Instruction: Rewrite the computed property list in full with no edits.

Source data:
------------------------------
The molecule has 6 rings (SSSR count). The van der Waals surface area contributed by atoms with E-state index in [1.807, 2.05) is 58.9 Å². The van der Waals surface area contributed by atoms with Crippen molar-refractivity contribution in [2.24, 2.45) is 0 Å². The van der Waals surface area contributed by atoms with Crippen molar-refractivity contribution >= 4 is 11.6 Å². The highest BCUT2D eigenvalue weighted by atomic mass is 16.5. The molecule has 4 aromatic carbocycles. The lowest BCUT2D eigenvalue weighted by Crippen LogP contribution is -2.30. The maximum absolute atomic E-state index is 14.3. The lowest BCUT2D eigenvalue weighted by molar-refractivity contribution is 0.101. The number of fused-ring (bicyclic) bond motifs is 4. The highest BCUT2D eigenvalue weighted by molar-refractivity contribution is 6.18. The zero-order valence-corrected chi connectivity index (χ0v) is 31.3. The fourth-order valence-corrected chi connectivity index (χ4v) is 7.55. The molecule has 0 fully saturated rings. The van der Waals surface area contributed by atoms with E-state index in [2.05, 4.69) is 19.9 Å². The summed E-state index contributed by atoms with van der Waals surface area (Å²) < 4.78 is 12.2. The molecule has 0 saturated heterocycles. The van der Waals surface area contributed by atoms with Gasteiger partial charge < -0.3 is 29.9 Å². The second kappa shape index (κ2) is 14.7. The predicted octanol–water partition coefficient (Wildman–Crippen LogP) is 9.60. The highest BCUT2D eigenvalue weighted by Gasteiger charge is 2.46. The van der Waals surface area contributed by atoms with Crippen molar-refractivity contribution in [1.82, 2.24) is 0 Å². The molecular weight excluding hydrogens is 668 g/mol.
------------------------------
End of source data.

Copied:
The molecule has 6 rings (SSSR count). The van der Waals surface area contributed by atoms with E-state index in [1.807, 2.05) is 58.9 Å². The van der Waals surface area contributed by atoms with Crippen molar-refractivity contribution in [2.24, 2.45) is 0 Å². The van der Waals surface area contributed by atoms with Crippen molar-refractivity contribution >= 4 is 11.6 Å². The highest BCUT2D eigenvalue weighted by atomic mass is 16.5. The molecule has 4 aromatic carbocycles. The lowest BCUT2D eigenvalue weighted by Crippen LogP contribution is -2.30. The maximum absolute atomic E-state index is 14.3. The lowest BCUT2D eigenvalue weighted by molar-refractivity contribution is 0.101. The number of fused-ring (bicyclic) bond motifs is 4. The highest BCUT2D eigenvalue weighted by molar-refractivity contribution is 6.18. The zero-order valence-corrected chi connectivity index (χ0v) is 31.3. The fourth-order valence-corrected chi connectivity index (χ4v) is 7.55. The molecule has 0 fully saturated rings. The van der Waals surface area contributed by atoms with E-state index in [2.05, 4.69) is 19.9 Å². The summed E-state index contributed by atoms with van der Waals surface area (Å²) < 4.78 is 12.2. The molecule has 0 saturated heterocycles. The van der Waals surface area contributed by atoms with Gasteiger partial charge < -0.3 is 29.9 Å². The second kappa shape index (κ2) is 14.7. The predicted octanol–water partition coefficient (Wildman–Crippen LogP) is 9.60. The highest BCUT2D eigenvalue weighted by Gasteiger charge is 2.46. The van der Waals surface area contributed by atoms with Crippen molar-refractivity contribution in [1.82, 2.24) is 0 Å². The molecular weight excluding hydrogens is 668 g/mol.